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Detecting Teenage Addiction Early

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Are you a parent of a troubled teen? How do you take feedback from others in the community about the changes in your teen’s behavior? Are you defensive or do you simply shrug off apparent changes as part of growing up? If you are a parent, it is your duty to help your teens avoid drug addiction. To do this, it will be helpful to learn about the signs of drug addiction and make an honest observation of your child’s behavior.

Below are signs that your teen is having addiction problems:

Changes in behavior: Is your teen a little bit withdrawal lately? Does he/she want to spend more time alone today than the past months? If you have difficulty in reaching out to your teens and every time you ask, they easily shut you off- it is time to step in. Not because you’re a meddling parent, but because you are simply being a parent to your child.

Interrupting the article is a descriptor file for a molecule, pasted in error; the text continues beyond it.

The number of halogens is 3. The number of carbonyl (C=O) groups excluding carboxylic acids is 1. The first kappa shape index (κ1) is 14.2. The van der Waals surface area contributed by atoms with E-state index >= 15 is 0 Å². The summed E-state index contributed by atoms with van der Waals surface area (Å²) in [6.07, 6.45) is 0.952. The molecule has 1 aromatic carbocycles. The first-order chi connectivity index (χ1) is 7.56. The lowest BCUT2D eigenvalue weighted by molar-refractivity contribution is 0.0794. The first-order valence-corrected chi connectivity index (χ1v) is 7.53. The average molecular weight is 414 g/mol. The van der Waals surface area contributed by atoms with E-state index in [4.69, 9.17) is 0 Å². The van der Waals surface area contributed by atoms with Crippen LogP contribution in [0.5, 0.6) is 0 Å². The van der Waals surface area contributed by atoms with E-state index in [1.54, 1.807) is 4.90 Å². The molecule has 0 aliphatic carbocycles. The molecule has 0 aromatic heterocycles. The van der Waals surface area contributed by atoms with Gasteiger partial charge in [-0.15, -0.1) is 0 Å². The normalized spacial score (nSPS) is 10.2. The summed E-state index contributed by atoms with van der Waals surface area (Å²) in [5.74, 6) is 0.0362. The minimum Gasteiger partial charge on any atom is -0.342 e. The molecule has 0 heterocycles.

Your child may also feel the following changes in behavior:

Always making sure that there is a continuous supply of drugs
Buying the drugs even if they can hardly afford it
Concealing his/her whereabouts when leaving the house
Doing things that he/she usually wouldn’t do (e.g. stealing) just to get the d
rug

Doing risky activities under the influence of the drug
Failing to stop abusing drugs in spite of deep resolve to quit
Believing that he/she needs the drug to deal with problems
Feeling the need to use the drug daily or a number of times a day
Making exaggerated efforts to keep you away from their bedroom
Suddenly turns cold or standoffish to everyone else in the house
Mood swings
Careless about personal appearance/grooming
Loss of interest in usual activities(sports/hobbies)
Physical signs: You must also pay close attention to the following physical signs of addiction:

slurred speech
strange smelling odors
congested sinuses/runny nose
blood shot eyes(marijuana)
dilated pupils(meth/cocaine/LSD)
nodding (Heroin)
short-term euphoria followed by fainting(inhalants)
skin flushing (PCP)
If you notice any of these physical and behavioral changes on your teen, contact your trusted addiction counselor or visit the nearest addiction treatment center in your area.

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